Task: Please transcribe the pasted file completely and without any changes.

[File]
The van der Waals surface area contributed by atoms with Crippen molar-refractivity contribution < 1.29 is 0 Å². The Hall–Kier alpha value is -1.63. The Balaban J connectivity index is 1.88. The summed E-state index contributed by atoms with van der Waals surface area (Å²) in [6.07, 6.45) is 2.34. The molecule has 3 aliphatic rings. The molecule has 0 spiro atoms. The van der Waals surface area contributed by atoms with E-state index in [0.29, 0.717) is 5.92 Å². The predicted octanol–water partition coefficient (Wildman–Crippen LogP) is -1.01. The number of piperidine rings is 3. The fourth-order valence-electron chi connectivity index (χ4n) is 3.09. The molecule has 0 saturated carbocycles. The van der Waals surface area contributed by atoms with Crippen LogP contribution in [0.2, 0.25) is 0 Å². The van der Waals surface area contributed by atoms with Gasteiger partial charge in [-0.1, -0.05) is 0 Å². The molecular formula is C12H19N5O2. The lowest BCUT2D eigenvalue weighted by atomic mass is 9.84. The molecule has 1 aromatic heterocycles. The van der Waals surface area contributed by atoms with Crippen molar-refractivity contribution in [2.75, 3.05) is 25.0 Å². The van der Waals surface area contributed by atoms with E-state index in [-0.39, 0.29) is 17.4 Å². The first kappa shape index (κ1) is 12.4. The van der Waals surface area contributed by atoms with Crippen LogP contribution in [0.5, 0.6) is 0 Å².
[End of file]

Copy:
The van der Waals surface area contributed by atoms with Crippen molar-refractivity contribution < 1.29 is 0 Å². The Hall–Kier alpha value is -1.63. The Balaban J connectivity index is 1.88. The summed E-state index contributed by atoms with van der Waals surface area (Å²) in [6.07, 6.45) is 2.34. The molecule has 3 aliphatic rings. The molecule has 0 spiro atoms. The van der Waals surface area contributed by atoms with E-state index in [0.29, 0.717) is 5.92 Å². The predicted octanol–water partition coefficient (Wildman–Crippen LogP) is -1.01. The number of piperidine rings is 3. The fourth-order valence-electron chi connectivity index (χ4n) is 3.09. The molecule has 0 saturated carbocycles. The van der Waals surface area contributed by atoms with Crippen LogP contribution in [0.2, 0.25) is 0 Å². The van der Waals surface area contributed by atoms with Gasteiger partial charge in [-0.1, -0.05) is 0 Å². The molecular formula is C12H19N5O2. The lowest BCUT2D eigenvalue weighted by atomic mass is 9.84. The molecule has 1 aromatic heterocycles. The van der Waals surface area contributed by atoms with Crippen molar-refractivity contribution in [2.75, 3.05) is 25.0 Å². The van der Waals surface area contributed by atoms with E-state index in [-0.39, 0.29) is 17.4 Å². The first kappa shape index (κ1) is 12.4. The van der Waals surface area contributed by atoms with Crippen LogP contribution in [0.5, 0.6) is 0 Å².